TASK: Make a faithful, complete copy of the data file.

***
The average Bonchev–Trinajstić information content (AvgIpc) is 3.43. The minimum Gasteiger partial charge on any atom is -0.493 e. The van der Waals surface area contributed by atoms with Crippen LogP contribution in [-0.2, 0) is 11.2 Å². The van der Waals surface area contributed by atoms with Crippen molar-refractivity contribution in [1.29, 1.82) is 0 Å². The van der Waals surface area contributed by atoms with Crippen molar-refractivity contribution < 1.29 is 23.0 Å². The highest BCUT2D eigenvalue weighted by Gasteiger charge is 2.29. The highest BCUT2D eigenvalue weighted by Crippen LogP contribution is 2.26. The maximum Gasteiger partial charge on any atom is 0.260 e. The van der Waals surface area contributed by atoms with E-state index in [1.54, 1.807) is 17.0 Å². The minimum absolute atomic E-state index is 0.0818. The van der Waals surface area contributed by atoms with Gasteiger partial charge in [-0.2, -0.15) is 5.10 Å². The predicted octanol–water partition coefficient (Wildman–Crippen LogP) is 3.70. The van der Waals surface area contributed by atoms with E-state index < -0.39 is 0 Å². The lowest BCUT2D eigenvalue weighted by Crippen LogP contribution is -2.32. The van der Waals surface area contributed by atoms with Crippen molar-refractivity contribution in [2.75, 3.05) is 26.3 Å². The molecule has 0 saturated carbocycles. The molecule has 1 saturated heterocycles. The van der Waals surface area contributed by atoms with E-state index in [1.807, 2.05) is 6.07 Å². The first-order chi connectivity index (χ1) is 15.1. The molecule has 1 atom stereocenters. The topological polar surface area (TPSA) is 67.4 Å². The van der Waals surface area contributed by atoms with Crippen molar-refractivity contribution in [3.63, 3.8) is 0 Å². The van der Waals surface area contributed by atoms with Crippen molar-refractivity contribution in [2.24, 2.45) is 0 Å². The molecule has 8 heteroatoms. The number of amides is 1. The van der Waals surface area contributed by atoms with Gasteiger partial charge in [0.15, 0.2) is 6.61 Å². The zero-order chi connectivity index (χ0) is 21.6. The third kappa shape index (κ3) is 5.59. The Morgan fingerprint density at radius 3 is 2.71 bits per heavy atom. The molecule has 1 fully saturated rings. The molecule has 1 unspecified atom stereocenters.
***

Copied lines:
The average Bonchev–Trinajstić information content (AvgIpc) is 3.43. The minimum Gasteiger partial charge on any atom is -0.493 e. The van der Waals surface area contributed by atoms with Crippen LogP contribution in [-0.2, 0) is 11.2 Å². The van der Waals surface area contributed by atoms with Crippen molar-refractivity contribution in [1.29, 1.82) is 0 Å². The van der Waals surface area contributed by atoms with Crippen molar-refractivity contribution < 1.29 is 23.0 Å². The highest BCUT2D eigenvalue weighted by Gasteiger charge is 2.29. The highest BCUT2D eigenvalue weighted by Crippen LogP contribution is 2.26. The maximum Gasteiger partial charge on any atom is 0.260 e. The van der Waals surface area contributed by atoms with E-state index in [1.54, 1.807) is 17.0 Å². The minimum absolute atomic E-state index is 0.0818. The van der Waals surface area contributed by atoms with Gasteiger partial charge in [-0.2, -0.15) is 5.10 Å². The predicted octanol–water partition coefficient (Wildman–Crippen LogP) is 3.70. The van der Waals surface area contributed by atoms with E-state index < -0.39 is 0 Å². The lowest BCUT2D eigenvalue weighted by Crippen LogP contribution is -2.32. The van der Waals surface area contributed by atoms with Crippen molar-refractivity contribution in [2.75, 3.05) is 26.3 Å². The molecule has 0 saturated carbocycles. The molecule has 1 saturated heterocycles. The van der Waals surface area contributed by atoms with E-state index in [1.807, 2.05) is 6.07 Å². The first-order chi connectivity index (χ1) is 15.1. The molecule has 1 atom stereocenters. The topological polar surface area (TPSA) is 67.4 Å². The van der Waals surface area contributed by atoms with Crippen molar-refractivity contribution in [3.63, 3.8) is 0 Å². The van der Waals surface area contributed by atoms with Crippen molar-refractivity contribution in [2.24, 2.45) is 0 Å². The molecule has 8 heteroatoms. The number of amides is 1. The van der Waals surface area contributed by atoms with Gasteiger partial charge in [0.15, 0.2) is 6.61 Å². The zero-order chi connectivity index (χ0) is 21.6. The third kappa shape index (κ3) is 5.59. The Morgan fingerprint density at radius 3 is 2.71 bits per heavy atom. The molecule has 1 fully saturated rings. The molecule has 1 unspecified atom stereocenters.